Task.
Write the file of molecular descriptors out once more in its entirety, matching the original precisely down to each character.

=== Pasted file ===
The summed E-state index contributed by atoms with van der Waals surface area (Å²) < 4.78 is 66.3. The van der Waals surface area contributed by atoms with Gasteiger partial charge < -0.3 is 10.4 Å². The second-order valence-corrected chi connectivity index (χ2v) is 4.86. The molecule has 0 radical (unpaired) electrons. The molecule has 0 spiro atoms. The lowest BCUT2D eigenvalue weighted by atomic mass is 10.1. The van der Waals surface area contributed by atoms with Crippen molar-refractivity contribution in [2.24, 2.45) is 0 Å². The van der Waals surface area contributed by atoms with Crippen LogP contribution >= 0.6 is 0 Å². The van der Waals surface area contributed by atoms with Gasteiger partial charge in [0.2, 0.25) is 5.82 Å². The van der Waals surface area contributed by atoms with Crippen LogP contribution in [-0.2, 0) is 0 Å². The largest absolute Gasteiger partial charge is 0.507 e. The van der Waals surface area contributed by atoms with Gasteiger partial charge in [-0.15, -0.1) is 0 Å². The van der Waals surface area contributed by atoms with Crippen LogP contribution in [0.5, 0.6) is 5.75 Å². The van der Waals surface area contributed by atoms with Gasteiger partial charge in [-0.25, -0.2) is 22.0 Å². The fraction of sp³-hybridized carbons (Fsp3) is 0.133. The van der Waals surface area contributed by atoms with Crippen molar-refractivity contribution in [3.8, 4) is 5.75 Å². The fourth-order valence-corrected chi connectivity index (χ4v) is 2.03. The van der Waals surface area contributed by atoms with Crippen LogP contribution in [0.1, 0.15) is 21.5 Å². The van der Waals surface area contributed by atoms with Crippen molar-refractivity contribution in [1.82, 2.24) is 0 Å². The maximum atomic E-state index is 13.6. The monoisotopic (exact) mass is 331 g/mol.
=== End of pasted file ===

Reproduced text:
The summed E-state index contributed by atoms with van der Waals surface area (Å²) < 4.78 is 66.3. The van der Waals surface area contributed by atoms with Gasteiger partial charge < -0.3 is 10.4 Å². The second-order valence-corrected chi connectivity index (χ2v) is 4.86. The molecule has 0 radical (unpaired) electrons. The molecule has 0 spiro atoms. The lowest BCUT2D eigenvalue weighted by atomic mass is 10.1. The van der Waals surface area contributed by atoms with Crippen molar-refractivity contribution in [2.24, 2.45) is 0 Å². The van der Waals surface area contributed by atoms with Crippen LogP contribution >= 0.6 is 0 Å². The van der Waals surface area contributed by atoms with Gasteiger partial charge in [0.2, 0.25) is 5.82 Å². The van der Waals surface area contributed by atoms with Crippen LogP contribution in [-0.2, 0) is 0 Å². The largest absolute Gasteiger partial charge is 0.507 e. The van der Waals surface area contributed by atoms with Gasteiger partial charge in [-0.15, -0.1) is 0 Å². The van der Waals surface area contributed by atoms with Crippen LogP contribution in [0.5, 0.6) is 5.75 Å². The van der Waals surface area contributed by atoms with Gasteiger partial charge in [-0.25, -0.2) is 22.0 Å². The fraction of sp³-hybridized carbons (Fsp3) is 0.133. The van der Waals surface area contributed by atoms with Crippen molar-refractivity contribution in [3.8, 4) is 5.75 Å². The fourth-order valence-corrected chi connectivity index (χ4v) is 2.03. The van der Waals surface area contributed by atoms with Crippen LogP contribution in [0.1, 0.15) is 21.5 Å². The van der Waals surface area contributed by atoms with Crippen molar-refractivity contribution in [1.82, 2.24) is 0 Å². The maximum atomic E-state index is 13.6. The monoisotopic (exact) mass is 331 g/mol.